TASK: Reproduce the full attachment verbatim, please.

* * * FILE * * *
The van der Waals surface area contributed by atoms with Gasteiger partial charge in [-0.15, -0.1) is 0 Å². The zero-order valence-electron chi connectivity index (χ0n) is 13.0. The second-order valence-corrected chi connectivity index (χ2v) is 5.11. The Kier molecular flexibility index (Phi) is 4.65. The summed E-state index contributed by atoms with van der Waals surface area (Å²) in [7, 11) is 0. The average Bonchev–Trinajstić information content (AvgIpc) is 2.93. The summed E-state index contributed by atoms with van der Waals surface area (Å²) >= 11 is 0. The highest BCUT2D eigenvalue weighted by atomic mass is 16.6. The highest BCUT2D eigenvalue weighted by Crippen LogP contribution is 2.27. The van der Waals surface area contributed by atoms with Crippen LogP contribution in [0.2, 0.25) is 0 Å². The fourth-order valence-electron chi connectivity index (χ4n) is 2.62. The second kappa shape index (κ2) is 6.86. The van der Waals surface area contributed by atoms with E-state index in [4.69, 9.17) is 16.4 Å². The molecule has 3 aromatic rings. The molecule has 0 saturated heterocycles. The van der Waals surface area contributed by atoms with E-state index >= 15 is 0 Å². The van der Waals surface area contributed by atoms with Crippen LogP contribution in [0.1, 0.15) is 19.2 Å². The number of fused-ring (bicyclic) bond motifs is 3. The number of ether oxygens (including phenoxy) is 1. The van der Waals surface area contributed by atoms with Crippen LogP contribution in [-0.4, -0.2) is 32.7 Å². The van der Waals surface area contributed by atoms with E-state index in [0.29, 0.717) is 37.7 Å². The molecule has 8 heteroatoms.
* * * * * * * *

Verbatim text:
The van der Waals surface area contributed by atoms with Gasteiger partial charge in [-0.15, -0.1) is 0 Å². The zero-order valence-electron chi connectivity index (χ0n) is 13.0. The second-order valence-corrected chi connectivity index (χ2v) is 5.11. The Kier molecular flexibility index (Phi) is 4.65. The summed E-state index contributed by atoms with van der Waals surface area (Å²) in [7, 11) is 0. The average Bonchev–Trinajstić information content (AvgIpc) is 2.93. The summed E-state index contributed by atoms with van der Waals surface area (Å²) >= 11 is 0. The highest BCUT2D eigenvalue weighted by atomic mass is 16.6. The highest BCUT2D eigenvalue weighted by Crippen LogP contribution is 2.27. The van der Waals surface area contributed by atoms with Crippen LogP contribution in [0.2, 0.25) is 0 Å². The fourth-order valence-electron chi connectivity index (χ4n) is 2.62. The second kappa shape index (κ2) is 6.86. The van der Waals surface area contributed by atoms with E-state index in [4.69, 9.17) is 16.4 Å². The molecule has 3 aromatic rings. The molecule has 0 saturated heterocycles. The van der Waals surface area contributed by atoms with E-state index >= 15 is 0 Å². The van der Waals surface area contributed by atoms with Crippen LogP contribution in [0.1, 0.15) is 19.2 Å². The number of fused-ring (bicyclic) bond motifs is 3. The number of ether oxygens (including phenoxy) is 1. The van der Waals surface area contributed by atoms with Crippen LogP contribution in [-0.4, -0.2) is 32.7 Å². The van der Waals surface area contributed by atoms with E-state index in [0.29, 0.717) is 37.7 Å². The molecule has 8 heteroatoms.